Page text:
The latest statistics from the Employment Tribunal have revealed that unfair dismissal claims, including those relating to constructive dismissal, have increased by a whopping 51% from the previous year.
Experts are putting much of this down to Covid-related delays and a peak in complaints rooted in the furlough scheme. However, some statisticians are blaming the cost-of-living crisis and nationwide employee unrest, and believe that these factors could lead to a further increase in claims this year.
With constructive dismissal cases rising, it’s even more important for employers to understand the grounds for this type of resignation and how best to avoid it.
- What is Constructive Dismissal?
- Constructive Dismissal Cases
- Constructive Dismissal Compensation
- How to Prove Constructive Dismissal
- Criteria for Making a Constructive Dismissal
- How to Avoid Constructive Dismissals
- ✅ Try Factorial Free for 14 Days
A ‘constructive dismissal’ is essentially a type of resignation rather than a dismissal. An employee can claim for this on the grounds that their employer has broken their employment contract in some way. For this reason, it’s also known as a ‘constructive unfair dismissal’ in the legal world; the employee has been treated unfairly and feels that leaving is the only option. But what constitutes constructive dismissal?
Examples of constructive dismissal include:
- Being underpaid continuously for a reason unrelated to the employees’ actions.
- Racism, sexism or other types of discrimination.
- Changing shift patterns in ways that aren’t outlined in the contract.
- Being forced to work in an unsafe working environment.
- Bullying or intimidating behaviour.
There are of course many other incidents that could be considered grounds for constructive dismissal. Regardless of the context, the Employment Rights Act 1996 states that an employee must prove that a serious breach of contract has occurred and that this breach is connected to their resignation. The resignation must also be effective immediately as staying could be viewed as acceptance of the employer’s behaviour.
Bear in mind that the grounds for constructive dismissal are only valid if an employee has worked for the organisation for a minimum of 2 years.
Constructive dismissal cases are plentiful, yet successful constructive dismissal claims are few and far between. It can be incredibly difficult to prove that the legal grounds have been met, which is why so few employees win their cases once they reach Employment Tribunal. According to Monaco Solicitors, approximately 5% of claims successfully win – and earn compensation.
Reflecting on these real constructive dismissal cases from recent years is a useful way to understand what stands up at tribunals. However, they also highlight how difficult it can be to win, even when it seems that the employee holds all the cards.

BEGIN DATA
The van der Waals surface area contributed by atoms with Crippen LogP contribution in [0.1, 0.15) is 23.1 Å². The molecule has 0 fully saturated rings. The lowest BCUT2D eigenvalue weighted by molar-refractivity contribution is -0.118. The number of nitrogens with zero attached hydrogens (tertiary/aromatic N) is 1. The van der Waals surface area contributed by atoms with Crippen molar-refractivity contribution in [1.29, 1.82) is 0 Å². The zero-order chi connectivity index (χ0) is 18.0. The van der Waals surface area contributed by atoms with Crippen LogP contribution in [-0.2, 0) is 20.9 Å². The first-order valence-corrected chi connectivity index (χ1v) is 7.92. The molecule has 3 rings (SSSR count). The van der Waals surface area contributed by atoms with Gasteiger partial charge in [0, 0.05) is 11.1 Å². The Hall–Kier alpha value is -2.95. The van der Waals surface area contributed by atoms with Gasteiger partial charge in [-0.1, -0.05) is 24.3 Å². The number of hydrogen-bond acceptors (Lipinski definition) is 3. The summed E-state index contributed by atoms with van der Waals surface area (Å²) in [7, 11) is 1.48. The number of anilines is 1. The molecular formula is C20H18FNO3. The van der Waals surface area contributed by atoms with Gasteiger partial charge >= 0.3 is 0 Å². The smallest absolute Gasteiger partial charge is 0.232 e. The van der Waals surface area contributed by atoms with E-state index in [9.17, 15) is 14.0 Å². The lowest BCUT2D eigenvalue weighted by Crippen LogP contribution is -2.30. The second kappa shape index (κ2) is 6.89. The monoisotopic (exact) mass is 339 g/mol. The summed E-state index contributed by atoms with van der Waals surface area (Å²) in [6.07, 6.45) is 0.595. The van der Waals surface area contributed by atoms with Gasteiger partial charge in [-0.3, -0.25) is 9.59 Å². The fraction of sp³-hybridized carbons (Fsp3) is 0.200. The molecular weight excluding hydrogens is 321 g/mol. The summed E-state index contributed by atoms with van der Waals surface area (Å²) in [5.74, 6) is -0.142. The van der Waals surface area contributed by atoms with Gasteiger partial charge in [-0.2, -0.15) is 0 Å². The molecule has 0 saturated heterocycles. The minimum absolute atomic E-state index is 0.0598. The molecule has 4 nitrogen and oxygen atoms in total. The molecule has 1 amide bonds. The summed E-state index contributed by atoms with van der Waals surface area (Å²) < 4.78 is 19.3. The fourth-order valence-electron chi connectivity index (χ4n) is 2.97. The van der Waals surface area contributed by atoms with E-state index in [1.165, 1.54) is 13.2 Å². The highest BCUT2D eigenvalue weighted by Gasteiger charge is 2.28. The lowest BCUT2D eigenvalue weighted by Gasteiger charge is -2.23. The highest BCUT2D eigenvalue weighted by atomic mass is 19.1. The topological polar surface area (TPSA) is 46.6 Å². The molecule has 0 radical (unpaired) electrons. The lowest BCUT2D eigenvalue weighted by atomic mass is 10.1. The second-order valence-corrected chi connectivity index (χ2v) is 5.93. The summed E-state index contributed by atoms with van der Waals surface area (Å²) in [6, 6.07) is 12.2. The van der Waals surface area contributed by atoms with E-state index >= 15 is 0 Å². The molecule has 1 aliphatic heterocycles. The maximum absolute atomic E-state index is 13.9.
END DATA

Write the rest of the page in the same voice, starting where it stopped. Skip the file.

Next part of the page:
Craig vs. Abellio
An employee had been absent due to sickness but their sick pay was miscalculated due to mistakes made by the employer, who owed over £6,000. The employer missed the deadline to pay causing the employee to resign immediately and cite constructive dismissal. The employment tribunal (ET) found the employer’s mistake to be genuine, until the employment appeal tribunal (EAT) requested the case be reviewed again. The employee won the case on this appeal.
Mr Parbhjot Singh v Metroline West Limited
Mr Singh, the employee, took sick leave just after being asked to attend a disciplinary meeting. The employer ordered an occupational health appointment to assess the validity of the illness claims. They didn’t deduce that it was a lie but the employer wasn’t convinced and chose to pay him statutory sick pay rather than contractual sick pay, leading Mr Singh to claim constructive dismissal. Initially, the breach of contract was not found to be enough for the claim to win, however the EAT rejected this and ruled that he hadn’t received pay he was entitled to.
Adams v Charles Zub Associates Ltd
Adams, the employee, didn’t receive his previous month’s pay leading him to claim constructive dismissal. This seems like an open and shut case; an employee not getting paid surely equals payout, right? Nope. As the employer didn’t intentionally withhold their salary and Adams knew about the company’s financial circumstances beforehand, the case was dismissed.
Due to the low success rate of cases, many will opt to avoid an employment tribunal altogether and will instead opt for an out-of-court settlement and a constructive dismissal payout.
For those that do succeed at an employment tribunal, they will likely be offered more generous constructive dismissal compensation. This sum is made up of two parts:
- Basic Award
The max amount that can be granted as a Basic Award is £17,130. To get to this number, the court will multiply: (claimant’s length of continuous service up to 20yrs) x (one week/one and half weeks/half a week’s pay, depending on age and up to the maximum of £571). This logic may differ if you were found to have conducted yourself poorly or were made redundant.
Use the Landau Law calculator to find a more accurate estimate.
- Compensatory Award
Generally, this makes up the larger proportion of the total constructive dismissal payout and is harder to estimate or calculate. According to the Employment Rights Act, this is “such amount as the Tribunal considers just and equitable in all the circumstances having regard to the loss sustained by the complainant in consequence of the dismissal insofar as that loss is attributable to action taken by the employer.”